Capital One Financial Corp. (COF) said second-quarter profit fell 90 percent as an acquisition forced it to set aside loan-loss reserves.
Net income fell to $92 million, or 16 cents a share, from $911 million, or $1.97, a year earlier, the McLean, Virginia- based company said today in a statement. Adjusted profit of 33 cents a share missed the $1.46 average estimate of 20 analysts surveyed by Bloomberg.
Chief Executive Officer Richard Fairbank, 61, has spent more than $28 billion on acquisitions since 2005 to expand beyond the credit-card business. The deals, including the 2012 purchase of ING Direct USA and HSBC Holdings Plc's U.S. card business, made Capital One the sixth-biggest U.S. commercial bank by deposits. The company set aside the reserves to cover losses on the acquired HSBC loans.
"While results will likely be somewhat noisy in the coming quarters as well, we believe COF is making progress to more normal earnings growth and profitability," Evercore Partners Inc. analysts led by Bradley Ball wrote in a July 2 report, referring to the company's stock ticker. "We continue to expect solid earnings."
Capital One fell 1.7 percent to $54.89 in New York trading. The shares have advanced 30 percent this year, compared with the 17 percent gain for the 24-company KBW Bank Index.
"We will build an allowance for these non-impaired loans in Q2 and this will go through the provision expense line," Capital One Chief Financial Officer Gary Perlin said at an investor conference June 13. "This expense should consume most or all of one quarter's normal income."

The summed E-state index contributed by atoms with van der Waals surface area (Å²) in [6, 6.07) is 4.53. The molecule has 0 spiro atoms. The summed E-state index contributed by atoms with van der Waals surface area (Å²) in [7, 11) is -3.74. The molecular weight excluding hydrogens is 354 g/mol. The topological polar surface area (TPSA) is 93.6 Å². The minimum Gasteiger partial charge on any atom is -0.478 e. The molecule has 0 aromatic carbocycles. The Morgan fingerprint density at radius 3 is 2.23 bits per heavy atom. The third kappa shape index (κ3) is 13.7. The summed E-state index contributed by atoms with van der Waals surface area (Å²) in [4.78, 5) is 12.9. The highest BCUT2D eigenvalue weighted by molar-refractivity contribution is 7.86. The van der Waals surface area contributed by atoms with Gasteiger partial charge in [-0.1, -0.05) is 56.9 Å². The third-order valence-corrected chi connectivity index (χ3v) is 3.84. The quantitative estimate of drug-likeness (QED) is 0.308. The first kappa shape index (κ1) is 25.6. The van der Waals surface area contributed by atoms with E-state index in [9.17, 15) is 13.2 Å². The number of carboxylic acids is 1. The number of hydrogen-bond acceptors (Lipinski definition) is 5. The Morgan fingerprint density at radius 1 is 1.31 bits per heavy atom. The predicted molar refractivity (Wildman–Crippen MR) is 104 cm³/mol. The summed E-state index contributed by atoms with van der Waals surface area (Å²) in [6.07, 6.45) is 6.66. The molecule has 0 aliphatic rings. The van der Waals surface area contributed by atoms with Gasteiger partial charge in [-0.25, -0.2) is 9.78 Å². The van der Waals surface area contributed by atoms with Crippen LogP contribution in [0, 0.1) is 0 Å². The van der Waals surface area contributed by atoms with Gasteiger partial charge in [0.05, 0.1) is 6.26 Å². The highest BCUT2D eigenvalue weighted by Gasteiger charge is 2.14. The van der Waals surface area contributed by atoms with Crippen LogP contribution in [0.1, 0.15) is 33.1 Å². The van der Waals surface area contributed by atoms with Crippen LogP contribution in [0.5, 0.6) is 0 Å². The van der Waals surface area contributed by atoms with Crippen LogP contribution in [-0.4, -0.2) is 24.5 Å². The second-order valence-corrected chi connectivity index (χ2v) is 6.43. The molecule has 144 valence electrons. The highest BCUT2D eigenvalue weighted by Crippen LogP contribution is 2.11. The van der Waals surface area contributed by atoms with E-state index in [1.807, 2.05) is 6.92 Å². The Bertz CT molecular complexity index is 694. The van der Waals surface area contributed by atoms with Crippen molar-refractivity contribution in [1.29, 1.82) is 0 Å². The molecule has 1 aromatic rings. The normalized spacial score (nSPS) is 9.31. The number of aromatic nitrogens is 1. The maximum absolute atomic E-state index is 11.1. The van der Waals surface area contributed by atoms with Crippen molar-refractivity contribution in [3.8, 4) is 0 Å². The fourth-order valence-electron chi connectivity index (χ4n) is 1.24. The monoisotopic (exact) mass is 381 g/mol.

Revenue at Capital One, which primarily lends to U.S. consumers through its credit-card unit and an auto-loan business, is threatened by new regulatory regimes intended to protect shoppers. The company also has a commercial-banking business, and offers home loans.
Capital One said earlier today it had agreed to pay a total of $210 million to settle charges that third-party vendors engaged in deceptive marketing of credit card "add-on" products such as payment protection and credit monitoring. The newly created Consumer Financial Protection Bureau and the Office of the Comptroller of the Currency said the lender agreed to refund between $140 million and $150 million to 2 million customers and pay an additional $60 million in penalties — $25 million to the CFPB and $35 million to the OCC.
Capital One said in a statement that it became aware of its vendors' practices in late 2011.
"We are accountable for the actions that vendors take on our behalf," Ryan Schneider, president of Capital One's card business, said in the statement. "These marketing calls were inconsistent with the explicit instructions we provided to agents for how these products should be sold. We apologize to those customers who were impacted and we are committed to making it right."
The lender faces other threats. Capital One joined firms including Visa Inc. and MasterCard Inc. in a settlement last week of a seven-year price-fixing case brought by retailers over credit-card swipe fees. The agreement provides for a temporary reduction in interchange rates, which banks collect, and allows merchants to impose surcharges on customer purchases, which may push them into lower-cost options.
The surcharge rules and interchange could cut annual earnings-per-share at Capital One by about 8 percent, Morgan Stanley analysts led by Glenn Fodor wrote in a July 12 note.
Retail sales in the U.S. unexpectedly fell for a third month in June, prompting economists at Morgan Stanley, Goldman Sachs Group Inc. and Credit Suisse Group AG to lower their forecasts for economic growth in the second quarter. A cooling job market is sapping the household spending that makes up 70 percent of the economy, curbing sales at retailers such as Target Corp. and Macy's Inc.